Grainthorpe Junior School

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About Grainthorpe Junior School

Name Grainthorpe Junior School
Ofsted Inspections
Acting Executive Headteacher Mrs Amanda Turner
Address Fen Lane, Grainthorpe, Louth, LN11 7JY
Phone Number 01472869035
Phase Primary
Type Community school
Age Range 7-11
Religious Character Does not apply
Gender Mixed
Number of Pupils 42
Local Authority Lincolnshire
Highlights from Latest Inspection


There has been no change to this school's overall judgement of good as a result of this ungraded (section 8) inspection.

However, the evidence gathered suggests that the inspection grade might not be as high if a graded (section 5) inspection were carried out now. Inspectors are recommending the next inspection to be a graded inspection.

What is it like to attend this school?

This school is at the heart of its community.

Leaders ensure that the curriculum celebrates the uniqueness of their local environment. Pupils are proud of their school and their village.

Pupils feel happy and safe.

They say that they enjoy coming to school. They know that there is al...ways a member of staff they can speak to if they are worried. They say that adults listen to them and will step in if they need help.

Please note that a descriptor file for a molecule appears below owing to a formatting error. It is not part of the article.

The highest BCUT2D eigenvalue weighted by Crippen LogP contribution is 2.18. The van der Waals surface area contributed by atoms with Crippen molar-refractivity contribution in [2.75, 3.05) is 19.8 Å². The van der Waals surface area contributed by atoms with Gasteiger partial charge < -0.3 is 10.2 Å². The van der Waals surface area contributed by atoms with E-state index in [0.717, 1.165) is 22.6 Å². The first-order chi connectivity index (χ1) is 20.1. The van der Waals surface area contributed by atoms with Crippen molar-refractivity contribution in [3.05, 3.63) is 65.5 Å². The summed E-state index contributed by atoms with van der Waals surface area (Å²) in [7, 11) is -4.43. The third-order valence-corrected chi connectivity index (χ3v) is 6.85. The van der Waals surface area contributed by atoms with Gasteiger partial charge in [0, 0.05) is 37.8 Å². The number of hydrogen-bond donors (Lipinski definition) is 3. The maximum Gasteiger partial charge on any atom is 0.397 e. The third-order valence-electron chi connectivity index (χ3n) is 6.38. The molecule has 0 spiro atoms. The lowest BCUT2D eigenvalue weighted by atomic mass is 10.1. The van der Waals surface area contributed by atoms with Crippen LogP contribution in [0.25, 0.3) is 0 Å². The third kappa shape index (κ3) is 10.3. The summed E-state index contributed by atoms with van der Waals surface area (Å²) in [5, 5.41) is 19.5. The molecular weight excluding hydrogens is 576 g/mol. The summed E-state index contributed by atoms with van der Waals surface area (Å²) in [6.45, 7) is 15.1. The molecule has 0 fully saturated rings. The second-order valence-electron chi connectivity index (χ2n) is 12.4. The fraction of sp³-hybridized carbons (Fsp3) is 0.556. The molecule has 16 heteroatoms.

Bullying rarely happens. If it does occur, pupils feel that staff will resolve it immediately.

Parents and carers are overwhelmingly positive about the school.

They talk about the school being 'like a family'. They value the quality of care that the pupils receive, describing the school as 'a hidden gem'.

Most, but not all, pupils behave well.

Leaders do not have consistently high enough expectations of how pupils should behave. Staff do not always follow the behaviour policy.

Leaders have improved the curriculum.

However, they know that there is still more work to do. In some subjects, the curriculum is not well sequenced or taught. This means that not all pupils gain the knowledge and skills they should over time.